But Christian Education also helps us put the difficult, unsavory and distressing parts of being human in some perspective. We may not remember when we first lost innocence. But if we’ve been parents of little children, or have had younger siblings, or have worked with little children, we may remember when they did. When it first was that saying No! back to Mom and Dad, or lying to them, gave this rush of rebellious power, followed by a hangover of guilt, insecurity and shame. You can almost see it in their faces when it happens. Its not a pretty sight. And at some point we all have to come to terms with our bent toward rebellion, shame and blame. Its so scary that some people remain in denial about it all their lives and go through life in an accusatory posture, pointing their fingers at other people.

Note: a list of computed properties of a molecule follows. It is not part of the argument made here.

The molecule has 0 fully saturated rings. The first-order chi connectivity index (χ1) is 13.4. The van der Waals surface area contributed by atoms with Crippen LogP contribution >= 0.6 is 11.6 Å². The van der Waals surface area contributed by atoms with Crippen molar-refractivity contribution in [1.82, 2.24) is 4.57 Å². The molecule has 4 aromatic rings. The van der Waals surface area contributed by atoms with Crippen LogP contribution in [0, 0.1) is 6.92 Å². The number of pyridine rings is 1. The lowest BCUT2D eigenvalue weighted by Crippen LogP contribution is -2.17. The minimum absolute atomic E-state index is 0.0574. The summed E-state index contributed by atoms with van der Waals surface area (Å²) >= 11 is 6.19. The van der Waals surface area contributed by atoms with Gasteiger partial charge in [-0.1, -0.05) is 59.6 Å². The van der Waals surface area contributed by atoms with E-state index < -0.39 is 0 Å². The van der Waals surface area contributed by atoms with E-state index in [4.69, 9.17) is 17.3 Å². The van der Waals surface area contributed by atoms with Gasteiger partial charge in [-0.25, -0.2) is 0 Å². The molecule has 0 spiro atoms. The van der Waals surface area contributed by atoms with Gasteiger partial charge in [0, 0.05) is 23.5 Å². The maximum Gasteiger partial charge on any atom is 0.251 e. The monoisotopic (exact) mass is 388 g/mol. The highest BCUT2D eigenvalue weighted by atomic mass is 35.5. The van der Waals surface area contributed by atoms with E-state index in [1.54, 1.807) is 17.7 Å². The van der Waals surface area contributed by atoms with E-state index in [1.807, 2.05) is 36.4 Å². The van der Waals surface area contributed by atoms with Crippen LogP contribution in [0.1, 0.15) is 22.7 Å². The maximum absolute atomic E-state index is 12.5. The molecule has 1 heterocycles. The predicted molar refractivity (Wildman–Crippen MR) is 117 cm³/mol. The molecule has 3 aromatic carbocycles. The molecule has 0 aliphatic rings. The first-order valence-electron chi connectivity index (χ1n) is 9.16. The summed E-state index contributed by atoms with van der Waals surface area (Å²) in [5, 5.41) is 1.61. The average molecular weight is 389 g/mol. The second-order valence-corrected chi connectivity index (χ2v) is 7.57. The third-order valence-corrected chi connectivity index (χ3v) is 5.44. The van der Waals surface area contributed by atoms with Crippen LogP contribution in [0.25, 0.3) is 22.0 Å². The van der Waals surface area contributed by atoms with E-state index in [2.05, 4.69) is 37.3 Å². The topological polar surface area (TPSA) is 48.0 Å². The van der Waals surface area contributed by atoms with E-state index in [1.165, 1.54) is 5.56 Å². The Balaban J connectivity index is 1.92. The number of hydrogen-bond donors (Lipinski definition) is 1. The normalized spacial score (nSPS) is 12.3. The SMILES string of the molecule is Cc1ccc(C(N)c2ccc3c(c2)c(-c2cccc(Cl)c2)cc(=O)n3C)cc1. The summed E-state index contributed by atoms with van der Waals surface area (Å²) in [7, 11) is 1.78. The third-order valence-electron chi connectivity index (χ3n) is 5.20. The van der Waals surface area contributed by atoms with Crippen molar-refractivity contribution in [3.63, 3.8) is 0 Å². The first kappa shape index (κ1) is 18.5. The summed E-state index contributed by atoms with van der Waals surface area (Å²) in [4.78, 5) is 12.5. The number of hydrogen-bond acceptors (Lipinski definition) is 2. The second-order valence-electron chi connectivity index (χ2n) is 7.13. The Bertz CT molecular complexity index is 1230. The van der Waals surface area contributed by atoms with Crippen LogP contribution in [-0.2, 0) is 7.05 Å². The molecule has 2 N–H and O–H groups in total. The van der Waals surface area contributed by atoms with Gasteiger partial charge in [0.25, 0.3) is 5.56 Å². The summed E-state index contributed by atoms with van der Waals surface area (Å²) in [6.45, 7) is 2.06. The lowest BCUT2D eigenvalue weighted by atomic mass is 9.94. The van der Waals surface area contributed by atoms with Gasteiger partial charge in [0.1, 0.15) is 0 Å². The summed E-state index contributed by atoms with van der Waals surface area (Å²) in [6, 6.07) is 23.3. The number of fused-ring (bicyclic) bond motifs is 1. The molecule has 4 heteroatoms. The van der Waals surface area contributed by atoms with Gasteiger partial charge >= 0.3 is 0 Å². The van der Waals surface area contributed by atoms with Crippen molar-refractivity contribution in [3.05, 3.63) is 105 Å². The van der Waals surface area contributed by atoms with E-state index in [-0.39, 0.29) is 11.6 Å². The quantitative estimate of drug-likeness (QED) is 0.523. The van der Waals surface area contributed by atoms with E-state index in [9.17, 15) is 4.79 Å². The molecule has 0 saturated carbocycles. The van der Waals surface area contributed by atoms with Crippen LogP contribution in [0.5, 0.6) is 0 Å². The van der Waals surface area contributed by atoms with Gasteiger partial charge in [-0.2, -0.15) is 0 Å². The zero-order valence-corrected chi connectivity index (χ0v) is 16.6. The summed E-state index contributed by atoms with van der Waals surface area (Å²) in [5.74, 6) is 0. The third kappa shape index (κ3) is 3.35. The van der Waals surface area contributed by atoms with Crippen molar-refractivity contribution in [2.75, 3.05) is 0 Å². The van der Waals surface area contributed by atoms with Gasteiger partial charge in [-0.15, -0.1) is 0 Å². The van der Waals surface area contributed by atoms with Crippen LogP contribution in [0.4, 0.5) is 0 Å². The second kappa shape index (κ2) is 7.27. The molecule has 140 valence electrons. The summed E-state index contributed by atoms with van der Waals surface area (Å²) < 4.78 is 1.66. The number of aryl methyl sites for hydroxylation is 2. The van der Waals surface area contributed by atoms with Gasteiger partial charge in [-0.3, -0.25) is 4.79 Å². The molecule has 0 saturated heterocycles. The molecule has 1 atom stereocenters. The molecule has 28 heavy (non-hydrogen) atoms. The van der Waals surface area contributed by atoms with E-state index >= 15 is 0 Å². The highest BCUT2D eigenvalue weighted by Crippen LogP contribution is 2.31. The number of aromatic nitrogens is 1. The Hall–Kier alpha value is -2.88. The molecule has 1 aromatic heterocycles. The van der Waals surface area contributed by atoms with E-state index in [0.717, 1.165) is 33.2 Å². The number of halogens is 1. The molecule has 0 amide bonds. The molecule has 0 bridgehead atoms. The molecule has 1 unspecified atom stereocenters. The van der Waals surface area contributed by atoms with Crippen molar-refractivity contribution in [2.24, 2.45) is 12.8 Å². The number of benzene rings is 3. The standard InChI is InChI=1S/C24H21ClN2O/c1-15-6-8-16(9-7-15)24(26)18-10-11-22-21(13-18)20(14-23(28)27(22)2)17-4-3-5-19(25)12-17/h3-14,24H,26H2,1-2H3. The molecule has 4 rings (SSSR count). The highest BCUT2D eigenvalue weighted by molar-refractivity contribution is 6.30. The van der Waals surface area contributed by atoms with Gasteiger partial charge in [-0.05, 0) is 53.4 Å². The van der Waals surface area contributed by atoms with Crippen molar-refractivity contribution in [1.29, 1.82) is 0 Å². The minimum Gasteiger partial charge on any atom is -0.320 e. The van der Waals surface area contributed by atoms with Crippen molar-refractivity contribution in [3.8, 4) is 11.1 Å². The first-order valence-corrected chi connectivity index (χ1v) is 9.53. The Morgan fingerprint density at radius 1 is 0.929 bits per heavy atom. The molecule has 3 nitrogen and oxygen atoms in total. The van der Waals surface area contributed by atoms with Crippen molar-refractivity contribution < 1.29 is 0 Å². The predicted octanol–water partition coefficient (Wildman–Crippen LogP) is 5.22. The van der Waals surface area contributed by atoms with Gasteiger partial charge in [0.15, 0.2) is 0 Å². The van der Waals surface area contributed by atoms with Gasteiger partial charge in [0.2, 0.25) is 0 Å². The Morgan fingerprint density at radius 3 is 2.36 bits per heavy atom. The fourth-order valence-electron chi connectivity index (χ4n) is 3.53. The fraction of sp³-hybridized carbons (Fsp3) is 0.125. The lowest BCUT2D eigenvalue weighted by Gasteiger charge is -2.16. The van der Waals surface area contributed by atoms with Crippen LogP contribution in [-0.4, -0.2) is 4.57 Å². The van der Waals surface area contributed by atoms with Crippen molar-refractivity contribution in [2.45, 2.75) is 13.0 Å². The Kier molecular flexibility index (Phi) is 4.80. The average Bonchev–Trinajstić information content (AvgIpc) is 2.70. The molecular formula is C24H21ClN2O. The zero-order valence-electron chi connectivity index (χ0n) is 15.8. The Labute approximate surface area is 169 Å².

But after we learned about the creation, we probably learned about Adam and Eve getting expelled from the garden. Or about Cain killing Abel. Or the Prodigal Son who ran away, and the big brother who didn’t want him back. Even those stories, as sad as they are, can also give us courage. Because then we know we’re not alone with our rebellion, blame and shame. And that God has already addressed it. We learn that we may run from God all we like, but wherever we turn, we’ll keep running into his open, welcoming arms.
That’s the lesson I hope that our daughter got from the Christian Education class she came home from, with a piece of construction paper and some cotton balls pasted on to it, when she was about four. I asked what that was and she told me, like I was the dumbest, most obtuse person around, “That’s the Practical Son, and that’s his Father, welcoming him home.”